Habitat for Humanity International, the venerable Georgia-headquartered nonprofit best known for erecting affordable and energy-efficient stick-built homes (and the occasional prefab hybrid), has drifted away from its new construction roots to focus more on rehabbing fixer-uppers, many of them foreclosures and many of them located in down-and-out neighborhoods struggling to pull themselves out of blight.
The reason that Habitat has decided to focus more on renovating and less on from-the-ground-up homebuilding in recent years is simple: Buying land isn’t as affordable as it used to be.
Overseas, where the organization performs a majority of its hard hat-centric do-goodery for low-income and displaced families in need of housing, the emphasis is still very much on building. As reported by The Wall Street Journal, 12,652 homes were built and 4,832 homes were renovated by Habitat volunteers outside of the U.S. during the organization’s last fiscal year ending in June.
Like non-domestic projects, new build Habitat projects in the U.S. still outnumber renovations (3,233 versus 1,435 during the last fiscal year), but those numbers are shifting. Renovations more than doubled from 2008 to the end of Habitat’s 2014 fiscal year. New construction rates fell by as much as 31 percent during that same period.
As mentioned, the spiking costs of available/buildable lots have made it more difficult for Habitat to fulfill its mission of bestowing in-need families and individuals with affordable, healthy homes equipped with no-interest mortgages. As is tradition, the future residents of Habitat-built homes pitch in and help with the construction process.
"The biggest part is land,” Habitat CEO Jonathan Reckford explains to the Journal of the shift in focus. “If we can’t get it donated, we have to buy land. And that becomes a big part of the cost.”
Elaborates the Journal:
Habitat’s struggle with land prices mirrors that of other home builders and highlights a factor inhibiting home construction. The recession and housing crisis brought residential land development to a halt in much of the U.S. It since has taken many years for land development to regain momentum, and it still has much to recapture. This year, the pace of construction of single-family homes hasn’t exceeded 68% of its annual average since 2000, Commerce Department data show.
Land typically can represent no more than 20% to 25% of a home’s price in order for the builder to reap an acceptable return on the project, though the figure varies by market. If that portion of the cost is increasing at double-digit-percentage rates, it pushes up the home’s cost, often by a smaller amount, and squeezes the builder’s profit.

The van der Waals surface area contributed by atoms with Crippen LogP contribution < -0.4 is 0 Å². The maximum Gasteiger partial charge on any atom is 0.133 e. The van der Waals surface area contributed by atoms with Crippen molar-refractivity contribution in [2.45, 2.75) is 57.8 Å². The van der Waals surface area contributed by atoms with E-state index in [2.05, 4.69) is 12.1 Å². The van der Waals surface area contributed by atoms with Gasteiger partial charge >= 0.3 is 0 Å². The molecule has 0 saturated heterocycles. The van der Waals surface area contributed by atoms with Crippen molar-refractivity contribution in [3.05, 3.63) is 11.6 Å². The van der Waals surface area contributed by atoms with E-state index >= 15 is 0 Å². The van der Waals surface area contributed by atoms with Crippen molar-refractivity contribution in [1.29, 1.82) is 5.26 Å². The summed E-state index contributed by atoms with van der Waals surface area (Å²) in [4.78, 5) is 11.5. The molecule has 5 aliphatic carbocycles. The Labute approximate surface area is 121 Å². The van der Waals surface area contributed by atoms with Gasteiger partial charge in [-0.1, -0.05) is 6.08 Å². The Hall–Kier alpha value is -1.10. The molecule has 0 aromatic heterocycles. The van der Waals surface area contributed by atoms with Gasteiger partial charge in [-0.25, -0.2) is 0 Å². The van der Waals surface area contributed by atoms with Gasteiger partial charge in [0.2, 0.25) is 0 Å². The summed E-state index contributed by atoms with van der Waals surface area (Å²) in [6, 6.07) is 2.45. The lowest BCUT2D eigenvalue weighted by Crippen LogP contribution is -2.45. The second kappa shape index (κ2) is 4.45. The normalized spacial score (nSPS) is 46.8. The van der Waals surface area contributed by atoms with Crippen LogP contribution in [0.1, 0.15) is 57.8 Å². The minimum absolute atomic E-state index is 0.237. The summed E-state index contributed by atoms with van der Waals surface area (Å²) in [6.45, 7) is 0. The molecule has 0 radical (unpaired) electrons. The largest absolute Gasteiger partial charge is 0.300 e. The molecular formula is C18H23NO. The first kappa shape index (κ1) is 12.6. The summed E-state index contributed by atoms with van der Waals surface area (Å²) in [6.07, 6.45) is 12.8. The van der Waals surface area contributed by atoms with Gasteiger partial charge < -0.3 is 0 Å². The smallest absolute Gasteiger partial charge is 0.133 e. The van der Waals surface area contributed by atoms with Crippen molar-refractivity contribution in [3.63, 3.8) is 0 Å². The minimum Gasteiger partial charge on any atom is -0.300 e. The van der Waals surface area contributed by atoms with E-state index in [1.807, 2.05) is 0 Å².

For Habitat for Humanity, the nonprofit group is doing fewer land deals, because high land prices make it challenging, if not impossible, to build affordable housing without incurring a loss.
Although increasing land costs have proven to be a burden for Habitat, the organization’s renovation work still provides a huge positive impact. In areas plagued by abandoned and derelict homes, tackling forsaken fixer-uppers can be even more beneficial than building from the ground up somewhere else. Instead of creating new communities from scratch, older communities are reborn and revitalized, attracting new homeowners and luring back residents and businesses that may have fled to less-blighted ground.
With the holiday season in full swing, there’s never been a better time to support a local Habitat for Humanity chapter in your neck of the woods, either through a charitable contribution or through good, old-fashioned labor — volunteers are always needed. And if you plan to use your holiday vacation to tackle a renovation/remodeling/redecorating project at your own home, be sure to swing by a Habitat for Humanity ReStore to pick up any materials or equipment or to donate leftover supplies when you’ve wrapped up your project.
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